An essay by alum Peggy Shinner (fiction, ’94) appears at Jet Fuel Review:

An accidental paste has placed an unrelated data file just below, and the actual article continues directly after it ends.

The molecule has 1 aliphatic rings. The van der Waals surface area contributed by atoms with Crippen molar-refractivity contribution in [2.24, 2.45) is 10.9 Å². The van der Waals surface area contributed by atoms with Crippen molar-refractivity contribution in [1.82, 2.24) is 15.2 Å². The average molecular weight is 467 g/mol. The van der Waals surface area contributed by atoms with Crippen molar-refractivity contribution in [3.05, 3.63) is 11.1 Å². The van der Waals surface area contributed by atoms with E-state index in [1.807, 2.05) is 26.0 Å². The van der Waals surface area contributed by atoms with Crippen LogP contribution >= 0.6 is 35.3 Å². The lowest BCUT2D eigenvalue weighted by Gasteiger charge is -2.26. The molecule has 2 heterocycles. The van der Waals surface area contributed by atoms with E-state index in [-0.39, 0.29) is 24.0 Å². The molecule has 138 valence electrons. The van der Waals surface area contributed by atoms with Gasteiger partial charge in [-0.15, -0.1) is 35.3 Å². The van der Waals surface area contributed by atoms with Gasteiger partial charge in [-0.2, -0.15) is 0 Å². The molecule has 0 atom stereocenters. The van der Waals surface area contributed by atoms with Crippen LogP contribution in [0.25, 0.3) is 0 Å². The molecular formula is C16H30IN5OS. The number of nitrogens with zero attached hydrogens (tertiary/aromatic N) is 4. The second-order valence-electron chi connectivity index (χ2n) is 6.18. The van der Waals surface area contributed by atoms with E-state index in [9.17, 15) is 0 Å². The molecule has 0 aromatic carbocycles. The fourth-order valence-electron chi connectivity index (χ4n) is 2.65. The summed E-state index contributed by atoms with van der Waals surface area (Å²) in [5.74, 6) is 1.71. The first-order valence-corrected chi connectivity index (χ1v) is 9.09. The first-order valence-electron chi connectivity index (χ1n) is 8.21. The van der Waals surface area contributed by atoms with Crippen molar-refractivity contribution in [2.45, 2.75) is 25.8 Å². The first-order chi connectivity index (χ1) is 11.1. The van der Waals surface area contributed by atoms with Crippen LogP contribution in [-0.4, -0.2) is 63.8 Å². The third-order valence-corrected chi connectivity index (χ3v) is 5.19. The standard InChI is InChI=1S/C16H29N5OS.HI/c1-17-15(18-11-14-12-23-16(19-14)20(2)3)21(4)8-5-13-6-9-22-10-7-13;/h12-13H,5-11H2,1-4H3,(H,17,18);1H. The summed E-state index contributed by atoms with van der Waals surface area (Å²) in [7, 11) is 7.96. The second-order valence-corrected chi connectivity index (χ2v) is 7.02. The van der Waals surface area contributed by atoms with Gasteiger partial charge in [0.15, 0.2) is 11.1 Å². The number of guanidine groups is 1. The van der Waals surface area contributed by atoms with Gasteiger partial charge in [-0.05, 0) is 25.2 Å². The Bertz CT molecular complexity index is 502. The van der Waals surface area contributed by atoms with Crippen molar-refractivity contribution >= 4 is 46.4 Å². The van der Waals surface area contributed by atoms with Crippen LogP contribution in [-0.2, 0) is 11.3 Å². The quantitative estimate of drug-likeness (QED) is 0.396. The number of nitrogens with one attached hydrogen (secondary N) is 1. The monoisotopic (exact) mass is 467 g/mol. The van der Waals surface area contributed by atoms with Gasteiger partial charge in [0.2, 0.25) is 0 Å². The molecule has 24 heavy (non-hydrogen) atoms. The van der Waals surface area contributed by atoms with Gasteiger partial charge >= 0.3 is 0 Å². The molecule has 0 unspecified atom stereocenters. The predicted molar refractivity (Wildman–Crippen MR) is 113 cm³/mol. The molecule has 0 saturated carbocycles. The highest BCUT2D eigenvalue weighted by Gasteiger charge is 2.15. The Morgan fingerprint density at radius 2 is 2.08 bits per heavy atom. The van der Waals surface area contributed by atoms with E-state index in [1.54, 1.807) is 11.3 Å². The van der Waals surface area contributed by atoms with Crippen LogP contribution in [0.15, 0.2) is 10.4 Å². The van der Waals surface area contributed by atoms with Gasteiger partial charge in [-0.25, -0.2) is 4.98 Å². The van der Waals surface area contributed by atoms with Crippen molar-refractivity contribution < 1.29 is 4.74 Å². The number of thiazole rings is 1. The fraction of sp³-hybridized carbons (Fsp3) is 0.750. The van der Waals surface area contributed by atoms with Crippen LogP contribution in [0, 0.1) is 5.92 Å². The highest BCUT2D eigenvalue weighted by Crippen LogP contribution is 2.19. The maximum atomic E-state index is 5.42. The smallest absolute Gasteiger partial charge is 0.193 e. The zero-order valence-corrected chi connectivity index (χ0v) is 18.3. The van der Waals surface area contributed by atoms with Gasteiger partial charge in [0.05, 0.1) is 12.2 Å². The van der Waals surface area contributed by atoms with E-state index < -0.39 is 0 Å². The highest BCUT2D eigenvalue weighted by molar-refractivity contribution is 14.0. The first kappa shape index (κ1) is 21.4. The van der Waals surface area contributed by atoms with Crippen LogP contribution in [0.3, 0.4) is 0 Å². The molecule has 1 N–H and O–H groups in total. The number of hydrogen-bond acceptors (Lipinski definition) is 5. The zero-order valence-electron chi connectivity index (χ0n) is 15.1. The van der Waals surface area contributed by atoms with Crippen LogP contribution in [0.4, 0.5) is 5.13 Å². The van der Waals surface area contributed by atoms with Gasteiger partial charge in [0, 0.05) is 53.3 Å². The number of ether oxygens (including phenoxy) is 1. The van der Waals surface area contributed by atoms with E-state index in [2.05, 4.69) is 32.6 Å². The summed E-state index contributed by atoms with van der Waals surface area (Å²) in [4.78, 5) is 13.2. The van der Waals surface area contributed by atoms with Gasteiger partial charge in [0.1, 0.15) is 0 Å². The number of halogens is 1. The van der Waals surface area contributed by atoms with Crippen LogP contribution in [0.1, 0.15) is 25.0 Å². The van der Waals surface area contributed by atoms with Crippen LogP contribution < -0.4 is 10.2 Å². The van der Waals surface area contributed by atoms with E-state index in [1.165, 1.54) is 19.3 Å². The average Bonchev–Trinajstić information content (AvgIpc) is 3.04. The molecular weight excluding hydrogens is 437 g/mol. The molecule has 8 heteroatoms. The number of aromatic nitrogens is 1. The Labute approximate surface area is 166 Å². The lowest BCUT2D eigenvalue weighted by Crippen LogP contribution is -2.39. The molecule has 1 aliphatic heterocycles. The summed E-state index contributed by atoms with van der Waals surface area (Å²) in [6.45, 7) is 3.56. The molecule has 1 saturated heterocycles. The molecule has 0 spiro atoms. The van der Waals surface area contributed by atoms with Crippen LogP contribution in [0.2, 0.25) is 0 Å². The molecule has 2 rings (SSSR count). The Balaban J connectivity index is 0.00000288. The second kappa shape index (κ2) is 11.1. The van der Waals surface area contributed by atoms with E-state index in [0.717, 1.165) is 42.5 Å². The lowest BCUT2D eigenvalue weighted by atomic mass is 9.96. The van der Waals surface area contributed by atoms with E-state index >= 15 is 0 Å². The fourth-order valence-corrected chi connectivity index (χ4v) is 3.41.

We didn’t have a bookshelf in our house.  Behind the TV in the den there was my father’s bowling trophy and the one book he read, or at least bought, Jim Bouton’s Ball Four.  We didn’t have a bookshelf until we hired Mr. Klück, a fat bossy Holocaust survivor-turned contractor to finish our basement, and then there were two built-in units with my mother’s dime store paperbacks (James Michener, Leon Uris, Jacqueline Susann), the white leather-bound World Book encyclopedia set with gold lettering on the spine, which I flipped through randomly, settling on biographies and pictures of tropical birds, and an improbable copy of Émile Zola’s Nana.

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